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Title: Toward shared system knowledge : an empirical study of knowledge sharing policy and practice in systems engineering research in the UK
Author: Di Maio, Paola
Awarding Body: University of Strathclyde
Current Institution: University of Strathclyde
Date of Award: 2012
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Research started in 2009 as an enquiry in Knowledge Reuse in Systems Engineering, as part of an EPSRC funded project, with the aim to evaluate and improve the mechanisms of knowledge reuse among practitioners. Knowledge segmentation in different Systems Engineering domains, knowledge representation techniques, artifacts and information exchange mechanisms were identified and benchmarked. Despite a wealth of publicly funded research, systems integration with digital environment and despite the apparent adherence of knowledge holders to funding policies the required resources were not accessible due to a complex entanglement of politics, culture, language and unidentified factors such as psychology and prejudice of key stakeholders. The thesis identifies the knowledge representation, exchange and reuse mechanism and technical artifacts used in Engineering practice, as well as non technical challenges that prevent access and reuse to knowledge, especially considering the existence of Open Access policies and in relation to the perspective of a 'knowledge seeker' in the systems engineering knowledge domain. Open Access policies applicable to this domain in the UK are evaluated in the context of a wider regulatory landscape that motivates their existence, specifically monitoring the availability of shared resources such as journal publications as well as other digital mechanisms and knowledge sharing artifacts adopted in technical domains. A unique research methodology is devised that combines mixed method techniques, including FOI (freedom of information) requests. A novel collection instrument and a set of heuristic indicators are developed to support the empirical observation of the gap between 'Open Access policies in theory', corresponding approximately to what the funding body state on their website, and 'Open Access policies in practice', corresponding to the level of adoption of these policies by grant holders in Systems Engineering Research and findability. A systematic review and a meta-analysis of a 100 publicly-funded projects are carried out. The research makes a number of unique contributions, including KAF (Knowledge Audit Framework), a novel approach enabling remote auditing of digital resources, OAM (Open Access Monitor) the first monitoring method and web service for OA, and a core vocabulary for systems engineering knowledge representation. The research concludes demonstrating empirically that in the majority of the audited project publicly-funded by UK research councils, and despite the existence of policies to ensure Open Access, no resources could be located.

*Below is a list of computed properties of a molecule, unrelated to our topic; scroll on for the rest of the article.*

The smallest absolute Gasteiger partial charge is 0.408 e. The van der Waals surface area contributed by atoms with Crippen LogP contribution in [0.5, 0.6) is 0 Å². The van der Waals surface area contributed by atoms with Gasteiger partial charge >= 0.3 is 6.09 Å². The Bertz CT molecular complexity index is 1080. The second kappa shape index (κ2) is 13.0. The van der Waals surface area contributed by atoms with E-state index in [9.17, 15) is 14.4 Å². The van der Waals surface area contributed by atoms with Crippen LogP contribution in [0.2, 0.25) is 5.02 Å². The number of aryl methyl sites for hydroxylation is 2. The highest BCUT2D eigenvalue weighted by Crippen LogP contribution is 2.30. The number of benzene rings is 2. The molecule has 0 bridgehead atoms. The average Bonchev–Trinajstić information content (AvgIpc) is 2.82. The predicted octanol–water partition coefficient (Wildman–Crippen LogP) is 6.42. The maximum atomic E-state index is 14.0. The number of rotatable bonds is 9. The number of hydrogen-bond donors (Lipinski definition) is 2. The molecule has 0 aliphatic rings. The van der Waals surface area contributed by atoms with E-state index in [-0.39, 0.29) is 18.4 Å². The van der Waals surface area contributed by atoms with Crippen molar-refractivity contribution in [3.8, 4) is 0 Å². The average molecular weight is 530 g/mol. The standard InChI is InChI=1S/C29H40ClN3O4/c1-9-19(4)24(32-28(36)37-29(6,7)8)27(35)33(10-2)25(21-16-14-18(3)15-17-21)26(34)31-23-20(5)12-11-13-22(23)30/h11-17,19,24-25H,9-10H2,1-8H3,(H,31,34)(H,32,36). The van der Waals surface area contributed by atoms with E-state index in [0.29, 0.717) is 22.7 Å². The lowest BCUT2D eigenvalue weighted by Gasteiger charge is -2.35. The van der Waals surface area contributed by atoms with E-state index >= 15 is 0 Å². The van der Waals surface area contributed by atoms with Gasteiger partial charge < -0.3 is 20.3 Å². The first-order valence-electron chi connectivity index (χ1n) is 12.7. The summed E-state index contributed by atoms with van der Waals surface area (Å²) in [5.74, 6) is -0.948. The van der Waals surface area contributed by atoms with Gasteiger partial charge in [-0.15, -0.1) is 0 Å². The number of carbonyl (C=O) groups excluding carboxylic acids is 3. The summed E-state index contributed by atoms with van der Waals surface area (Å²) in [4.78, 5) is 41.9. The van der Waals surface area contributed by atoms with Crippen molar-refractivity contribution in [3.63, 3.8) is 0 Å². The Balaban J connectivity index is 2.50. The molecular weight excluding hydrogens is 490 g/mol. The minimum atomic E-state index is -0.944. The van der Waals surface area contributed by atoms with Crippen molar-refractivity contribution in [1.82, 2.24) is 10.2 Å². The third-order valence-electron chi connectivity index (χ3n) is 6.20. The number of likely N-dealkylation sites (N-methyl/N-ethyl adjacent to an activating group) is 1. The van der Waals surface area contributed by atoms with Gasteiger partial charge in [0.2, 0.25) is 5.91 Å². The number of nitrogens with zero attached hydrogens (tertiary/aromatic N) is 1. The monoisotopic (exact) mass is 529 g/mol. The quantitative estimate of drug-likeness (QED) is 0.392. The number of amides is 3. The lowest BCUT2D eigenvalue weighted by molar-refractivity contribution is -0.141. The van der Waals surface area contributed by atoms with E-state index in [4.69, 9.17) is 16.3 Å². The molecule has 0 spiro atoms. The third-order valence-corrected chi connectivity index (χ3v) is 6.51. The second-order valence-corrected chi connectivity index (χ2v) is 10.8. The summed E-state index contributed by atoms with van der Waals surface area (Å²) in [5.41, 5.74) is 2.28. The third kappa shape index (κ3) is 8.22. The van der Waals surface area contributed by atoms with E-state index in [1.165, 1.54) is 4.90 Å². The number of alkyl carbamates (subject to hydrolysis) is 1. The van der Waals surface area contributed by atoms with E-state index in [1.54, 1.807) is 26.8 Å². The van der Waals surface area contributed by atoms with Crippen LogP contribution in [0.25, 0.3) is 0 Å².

Supervisor: Not available Sponsor: Not available
Qualification Name: Thesis (Ph.D.) Qualification Level: Doctoral
EThOS ID:  DOI: Not available